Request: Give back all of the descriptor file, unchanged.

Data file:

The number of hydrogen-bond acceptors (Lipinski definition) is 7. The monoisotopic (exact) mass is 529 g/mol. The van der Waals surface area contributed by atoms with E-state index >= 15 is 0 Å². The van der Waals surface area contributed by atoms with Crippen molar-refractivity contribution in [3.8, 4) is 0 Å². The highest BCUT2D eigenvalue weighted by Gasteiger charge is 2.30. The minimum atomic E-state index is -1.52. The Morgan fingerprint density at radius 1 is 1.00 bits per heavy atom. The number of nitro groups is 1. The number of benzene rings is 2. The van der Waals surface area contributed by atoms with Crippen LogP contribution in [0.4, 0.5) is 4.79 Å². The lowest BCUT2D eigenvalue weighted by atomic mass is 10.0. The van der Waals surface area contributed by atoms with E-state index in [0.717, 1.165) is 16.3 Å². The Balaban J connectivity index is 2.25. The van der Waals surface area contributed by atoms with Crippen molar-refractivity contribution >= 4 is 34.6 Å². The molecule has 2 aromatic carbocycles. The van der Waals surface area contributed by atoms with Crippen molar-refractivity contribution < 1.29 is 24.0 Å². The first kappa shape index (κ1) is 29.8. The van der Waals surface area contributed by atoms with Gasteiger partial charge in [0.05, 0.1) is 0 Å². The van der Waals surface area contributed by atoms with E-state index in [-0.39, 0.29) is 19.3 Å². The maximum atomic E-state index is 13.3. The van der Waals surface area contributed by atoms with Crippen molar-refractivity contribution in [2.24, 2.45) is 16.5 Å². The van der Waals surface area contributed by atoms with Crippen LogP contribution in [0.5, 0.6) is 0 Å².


The number of hydrogen-bond acceptors (Lipinski definition) is 7. The monoisotopic (exact) mass is 529 g/mol. The van der Waals surface area contributed by atoms with E-state index >= 15 is 0 Å². The van der Waals surface area contributed by atoms with Crippen molar-refractivity contribution in [3.8, 4) is 0 Å². The highest BCUT2D eigenvalue weighted by Gasteiger charge is 2.30. The minimum atomic E-state index is -1.52. The Morgan fingerprint density at radius 1 is 1.00 bits per heavy atom. The number of nitro groups is 1. The number of benzene rings is 2. The van der Waals surface area contributed by atoms with Crippen LogP contribution in [0.4, 0.5) is 4.79 Å². The lowest BCUT2D eigenvalue weighted by atomic mass is 10.0. The van der Waals surface area contributed by atoms with E-state index in [0.717, 1.165) is 16.3 Å². The Balaban J connectivity index is 2.25. The van der Waals surface area contributed by atoms with Crippen molar-refractivity contribution >= 4 is 34.6 Å². The molecule has 2 aromatic carbocycles. The van der Waals surface area contributed by atoms with Crippen molar-refractivity contribution < 1.29 is 24.0 Å². The first kappa shape index (κ1) is 29.8. The van der Waals surface area contributed by atoms with Gasteiger partial charge in [0.05, 0.1) is 0 Å². The van der Waals surface area contributed by atoms with E-state index in [-0.39, 0.29) is 19.3 Å². The maximum atomic E-state index is 13.3. The van der Waals surface area contributed by atoms with Crippen molar-refractivity contribution in [2.24, 2.45) is 16.5 Å². The van der Waals surface area contributed by atoms with Crippen LogP contribution in [0.5, 0.6) is 0 Å².